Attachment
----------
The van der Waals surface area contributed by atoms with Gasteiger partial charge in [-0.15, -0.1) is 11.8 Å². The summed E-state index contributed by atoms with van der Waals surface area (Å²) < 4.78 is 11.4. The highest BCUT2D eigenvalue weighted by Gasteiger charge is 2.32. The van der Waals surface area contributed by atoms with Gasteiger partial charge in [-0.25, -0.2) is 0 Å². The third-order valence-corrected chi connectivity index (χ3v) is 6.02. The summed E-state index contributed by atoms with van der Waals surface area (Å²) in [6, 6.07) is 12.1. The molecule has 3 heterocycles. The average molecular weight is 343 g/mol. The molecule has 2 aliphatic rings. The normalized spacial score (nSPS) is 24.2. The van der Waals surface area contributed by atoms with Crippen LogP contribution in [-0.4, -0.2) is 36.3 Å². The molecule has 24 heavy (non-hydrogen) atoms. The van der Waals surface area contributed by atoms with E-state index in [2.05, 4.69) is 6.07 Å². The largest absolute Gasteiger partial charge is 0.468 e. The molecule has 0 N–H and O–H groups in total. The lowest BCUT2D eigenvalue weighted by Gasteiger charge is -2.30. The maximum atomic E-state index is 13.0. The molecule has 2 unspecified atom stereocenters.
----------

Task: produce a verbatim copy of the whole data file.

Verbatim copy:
The van der Waals surface area contributed by atoms with Gasteiger partial charge in [-0.15, -0.1) is 11.8 Å². The summed E-state index contributed by atoms with van der Waals surface area (Å²) < 4.78 is 11.4. The highest BCUT2D eigenvalue weighted by Gasteiger charge is 2.32. The van der Waals surface area contributed by atoms with Gasteiger partial charge in [-0.25, -0.2) is 0 Å². The third-order valence-corrected chi connectivity index (χ3v) is 6.02. The summed E-state index contributed by atoms with van der Waals surface area (Å²) in [6, 6.07) is 12.1. The molecule has 3 heterocycles. The average molecular weight is 343 g/mol. The molecule has 2 aliphatic rings. The normalized spacial score (nSPS) is 24.2. The van der Waals surface area contributed by atoms with Crippen LogP contribution in [-0.4, -0.2) is 36.3 Å². The molecule has 24 heavy (non-hydrogen) atoms. The van der Waals surface area contributed by atoms with E-state index in [2.05, 4.69) is 6.07 Å². The largest absolute Gasteiger partial charge is 0.468 e. The molecule has 0 N–H and O–H groups in total. The lowest BCUT2D eigenvalue weighted by Gasteiger charge is -2.30. The maximum atomic E-state index is 13.0. The molecule has 2 unspecified atom stereocenters.